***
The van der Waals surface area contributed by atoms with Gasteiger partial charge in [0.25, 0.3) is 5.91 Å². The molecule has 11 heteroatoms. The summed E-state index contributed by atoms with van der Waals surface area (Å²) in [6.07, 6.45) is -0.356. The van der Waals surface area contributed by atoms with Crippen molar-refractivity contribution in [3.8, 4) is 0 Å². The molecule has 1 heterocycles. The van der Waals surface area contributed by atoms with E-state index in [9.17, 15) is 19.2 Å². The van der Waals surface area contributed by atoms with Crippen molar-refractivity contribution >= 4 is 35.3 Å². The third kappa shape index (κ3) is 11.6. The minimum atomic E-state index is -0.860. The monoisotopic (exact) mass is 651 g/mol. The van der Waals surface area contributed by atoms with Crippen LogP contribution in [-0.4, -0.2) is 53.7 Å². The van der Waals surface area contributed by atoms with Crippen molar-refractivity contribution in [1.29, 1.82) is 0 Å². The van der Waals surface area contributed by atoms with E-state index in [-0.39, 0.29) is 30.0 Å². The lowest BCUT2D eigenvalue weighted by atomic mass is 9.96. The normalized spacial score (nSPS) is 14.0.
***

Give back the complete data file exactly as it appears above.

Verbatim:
The van der Waals surface area contributed by atoms with Gasteiger partial charge in [0.25, 0.3) is 5.91 Å². The molecule has 11 heteroatoms. The summed E-state index contributed by atoms with van der Waals surface area (Å²) in [6.07, 6.45) is -0.356. The van der Waals surface area contributed by atoms with Crippen molar-refractivity contribution in [3.8, 4) is 0 Å². The molecule has 1 heterocycles. The van der Waals surface area contributed by atoms with E-state index in [9.17, 15) is 19.2 Å². The van der Waals surface area contributed by atoms with Crippen molar-refractivity contribution >= 4 is 35.3 Å². The third kappa shape index (κ3) is 11.6. The minimum atomic E-state index is -0.860. The monoisotopic (exact) mass is 651 g/mol. The van der Waals surface area contributed by atoms with Crippen LogP contribution in [-0.4, -0.2) is 53.7 Å². The van der Waals surface area contributed by atoms with Crippen molar-refractivity contribution in [1.29, 1.82) is 0 Å². The van der Waals surface area contributed by atoms with E-state index in [-0.39, 0.29) is 30.0 Å². The lowest BCUT2D eigenvalue weighted by atomic mass is 9.96. The normalized spacial score (nSPS) is 14.0.